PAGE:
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The Haunters and the Haunted edited by Ernest Rhys online
II THE OLD NURSE'S STORY
From "The Portent"
By GEORGE MACDONALD
I set out one evening for the cottage of my old nurse, to bid her good-bye for many months, probably years. I was to leave the next day for Edinburgh, on my way to London, whence I had to repair by coach to my new abode--almost to me like the land beyond the grave, so little did I know about it, and so wide was the separation between it and my home. The evening was sultry when I began my walk, and before I arrived at its end, the clouds rising from all quarters of the horizon, and especially gathering around the peaks of the mountain, betokened the near approach of a thunderstorm. This was a great delight to me. Gladly would I take leave of my home with the memory of a last night of tumultuous magnificence; followed, probably, by a day of weeping rain, well suited to the mood of my own heart in bidding farewell to the best of parents and the dearest of homes. Besides, in common with most Scotchmen who are young and hardy enough to be unable to realise the existence of coughs and rheumatic fevers, it was a positive pleasure to me to be out in rain, hail, or snow.
"I am come to bid you good-bye, Margaret, and to hear the story which you promised to tell me before I left home: I go to-morrow."
"Do you go so soon, my darling? Well, it will be an awful night to tell it in; but, as I promised, I suppose I must."
At the moment, two or three great drops of rain, the first of the storm, fell down the wide chimney, exploding in the clear turf-fire.
"Yes, indeed you must," I replied.
After a short pause, she commenced. Of course she spoke in Gaelic; and I translate from my recollection of the Gaelic; but rather from the impression left upon my mind, than from any recollection of words. She drew her chair near the fire, which we had reason to fear would soon be put out by the falling rain, and began.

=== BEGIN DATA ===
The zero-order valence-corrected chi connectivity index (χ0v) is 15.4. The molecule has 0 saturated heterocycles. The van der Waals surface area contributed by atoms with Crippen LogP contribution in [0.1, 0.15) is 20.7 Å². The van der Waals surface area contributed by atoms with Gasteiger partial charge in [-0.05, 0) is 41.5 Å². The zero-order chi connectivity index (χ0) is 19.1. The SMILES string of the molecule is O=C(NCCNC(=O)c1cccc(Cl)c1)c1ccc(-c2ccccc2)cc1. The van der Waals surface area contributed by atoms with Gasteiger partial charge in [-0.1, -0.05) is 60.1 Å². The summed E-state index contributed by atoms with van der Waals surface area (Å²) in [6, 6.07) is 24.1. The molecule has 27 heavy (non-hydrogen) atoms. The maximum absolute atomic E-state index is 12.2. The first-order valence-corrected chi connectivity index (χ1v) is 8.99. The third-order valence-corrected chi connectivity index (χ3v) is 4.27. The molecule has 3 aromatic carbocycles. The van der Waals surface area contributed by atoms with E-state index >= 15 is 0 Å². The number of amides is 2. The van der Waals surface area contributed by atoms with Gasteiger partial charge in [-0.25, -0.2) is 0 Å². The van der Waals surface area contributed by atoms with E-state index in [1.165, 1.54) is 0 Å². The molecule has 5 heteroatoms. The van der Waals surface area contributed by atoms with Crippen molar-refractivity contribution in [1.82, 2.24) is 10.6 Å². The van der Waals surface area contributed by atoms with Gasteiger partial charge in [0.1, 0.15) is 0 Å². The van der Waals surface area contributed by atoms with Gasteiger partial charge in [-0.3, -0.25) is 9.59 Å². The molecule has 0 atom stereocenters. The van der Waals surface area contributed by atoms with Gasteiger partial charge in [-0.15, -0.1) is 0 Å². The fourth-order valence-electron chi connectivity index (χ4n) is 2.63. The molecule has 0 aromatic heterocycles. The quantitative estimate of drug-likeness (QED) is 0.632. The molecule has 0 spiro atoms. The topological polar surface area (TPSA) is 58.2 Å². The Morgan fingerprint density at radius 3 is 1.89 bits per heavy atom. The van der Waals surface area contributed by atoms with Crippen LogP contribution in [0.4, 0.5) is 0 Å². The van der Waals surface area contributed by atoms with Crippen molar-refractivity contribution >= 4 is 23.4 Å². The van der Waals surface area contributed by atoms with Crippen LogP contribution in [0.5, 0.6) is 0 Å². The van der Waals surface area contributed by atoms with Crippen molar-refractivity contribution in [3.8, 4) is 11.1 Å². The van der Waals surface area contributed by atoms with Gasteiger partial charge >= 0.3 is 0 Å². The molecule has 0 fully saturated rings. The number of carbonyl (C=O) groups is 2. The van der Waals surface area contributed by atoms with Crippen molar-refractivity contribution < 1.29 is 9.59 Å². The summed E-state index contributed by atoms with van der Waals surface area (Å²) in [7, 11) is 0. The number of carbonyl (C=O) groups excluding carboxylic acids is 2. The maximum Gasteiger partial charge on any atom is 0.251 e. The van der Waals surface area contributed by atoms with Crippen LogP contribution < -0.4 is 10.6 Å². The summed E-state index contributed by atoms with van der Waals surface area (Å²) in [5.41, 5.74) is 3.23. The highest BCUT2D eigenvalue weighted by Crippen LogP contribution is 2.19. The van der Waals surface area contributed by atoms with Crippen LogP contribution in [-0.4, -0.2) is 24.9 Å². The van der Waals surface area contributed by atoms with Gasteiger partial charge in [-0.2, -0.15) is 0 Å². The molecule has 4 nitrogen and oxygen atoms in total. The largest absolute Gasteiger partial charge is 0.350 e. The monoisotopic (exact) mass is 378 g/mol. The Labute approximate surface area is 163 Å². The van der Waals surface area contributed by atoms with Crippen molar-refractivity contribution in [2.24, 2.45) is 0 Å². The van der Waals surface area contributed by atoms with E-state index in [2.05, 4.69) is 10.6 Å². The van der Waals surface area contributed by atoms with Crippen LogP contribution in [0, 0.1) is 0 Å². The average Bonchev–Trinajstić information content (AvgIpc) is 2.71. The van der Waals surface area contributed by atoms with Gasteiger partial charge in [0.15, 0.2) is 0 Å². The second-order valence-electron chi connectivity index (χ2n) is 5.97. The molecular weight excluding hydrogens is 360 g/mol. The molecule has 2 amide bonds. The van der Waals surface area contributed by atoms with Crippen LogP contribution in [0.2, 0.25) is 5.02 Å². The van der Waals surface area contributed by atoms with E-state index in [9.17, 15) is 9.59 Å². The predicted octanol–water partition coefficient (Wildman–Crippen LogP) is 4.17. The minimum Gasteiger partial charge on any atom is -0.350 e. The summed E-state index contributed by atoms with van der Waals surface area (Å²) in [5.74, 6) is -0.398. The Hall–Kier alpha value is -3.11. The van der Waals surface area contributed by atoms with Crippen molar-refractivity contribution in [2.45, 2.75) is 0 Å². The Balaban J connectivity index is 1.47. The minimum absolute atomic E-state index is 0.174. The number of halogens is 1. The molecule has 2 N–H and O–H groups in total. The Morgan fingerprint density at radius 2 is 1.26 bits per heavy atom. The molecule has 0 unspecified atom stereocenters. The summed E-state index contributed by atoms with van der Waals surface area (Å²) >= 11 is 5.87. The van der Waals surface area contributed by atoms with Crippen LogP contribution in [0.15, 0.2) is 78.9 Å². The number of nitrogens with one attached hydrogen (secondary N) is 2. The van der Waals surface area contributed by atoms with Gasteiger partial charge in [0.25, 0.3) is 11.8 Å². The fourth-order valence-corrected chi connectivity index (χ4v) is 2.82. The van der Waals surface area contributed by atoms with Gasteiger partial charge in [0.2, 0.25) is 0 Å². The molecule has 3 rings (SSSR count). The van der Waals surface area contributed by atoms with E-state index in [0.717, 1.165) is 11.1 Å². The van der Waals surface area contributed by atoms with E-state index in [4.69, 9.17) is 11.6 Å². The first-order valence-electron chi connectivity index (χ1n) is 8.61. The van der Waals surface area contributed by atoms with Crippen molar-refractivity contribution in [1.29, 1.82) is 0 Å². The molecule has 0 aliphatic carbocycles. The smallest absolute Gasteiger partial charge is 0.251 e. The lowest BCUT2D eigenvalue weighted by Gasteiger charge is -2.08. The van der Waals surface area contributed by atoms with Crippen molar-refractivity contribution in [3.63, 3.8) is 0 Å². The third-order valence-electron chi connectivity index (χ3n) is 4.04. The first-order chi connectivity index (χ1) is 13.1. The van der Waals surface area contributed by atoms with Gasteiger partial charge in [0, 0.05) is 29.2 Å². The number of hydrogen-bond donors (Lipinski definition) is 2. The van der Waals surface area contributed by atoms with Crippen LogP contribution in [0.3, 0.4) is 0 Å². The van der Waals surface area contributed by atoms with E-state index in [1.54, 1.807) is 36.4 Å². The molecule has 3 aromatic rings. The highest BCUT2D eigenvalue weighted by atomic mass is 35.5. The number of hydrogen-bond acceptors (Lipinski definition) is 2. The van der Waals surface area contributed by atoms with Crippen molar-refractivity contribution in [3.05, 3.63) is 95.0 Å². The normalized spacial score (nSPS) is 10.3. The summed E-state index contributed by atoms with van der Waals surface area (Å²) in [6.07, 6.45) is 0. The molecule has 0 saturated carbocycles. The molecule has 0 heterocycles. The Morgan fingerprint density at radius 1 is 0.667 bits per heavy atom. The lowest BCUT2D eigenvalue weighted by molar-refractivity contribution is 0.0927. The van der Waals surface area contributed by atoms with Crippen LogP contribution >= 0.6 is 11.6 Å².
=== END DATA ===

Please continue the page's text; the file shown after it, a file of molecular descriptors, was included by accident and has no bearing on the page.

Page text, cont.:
"How old the story is, I do not know. It has come down through many generations. My grandmother told it to me as I tell it to you; and her mother and my mother sat beside, never interrupting, but nodding their heads at every turn. Almost it ought to begin like the fairy tales, _Once upon a time_,--it took place so long ago; but it is too dreadful and too true to tell like a fairy tale.--There were two brothers, sons of the chief of our clan, but as different in appearance and disposition as two men could be. The elder was fair-haired and strong, much given to hunting and fishing; fighting too, upon occasion, I daresay, when they made a foray upon the Saxon, to get back a mouthful of their own. But he was gentleness itself to everyone about him, and the very soul of honour in all his doings. The younger was very dark in complexion, and tall and slender compared to his brother. He was very fond of book-learning, which, they say, was an uncommon taste in those times. He did not care for any sports or bodily exercises but one; and that, too, was unusual in these parts. It was horsemanship. He was a fierce rider, and as much at home in the saddle as in his study-chair. You may think that, so long ago, there was not much fit room for riding hereabouts; but, fit or not fit, he rode. From his reading and riding, the neighbours looked doubtfully upon him, and whispered about the black art. He usually bestrode a great powerful black horse, without a white hair on him; and people said it was either the devil himself, or a demon-horse from the devil's own stud. What favoured this notion was that in or out of the stable, the brute would let no other than his master go near him. Indeed, no one would venture, after he had killed two men, and grievously maimed a third, tearing him with his teeth and hoofs like a wild beast. But to his master he was obedient as a hound, and would even tremble in his presence sometimes.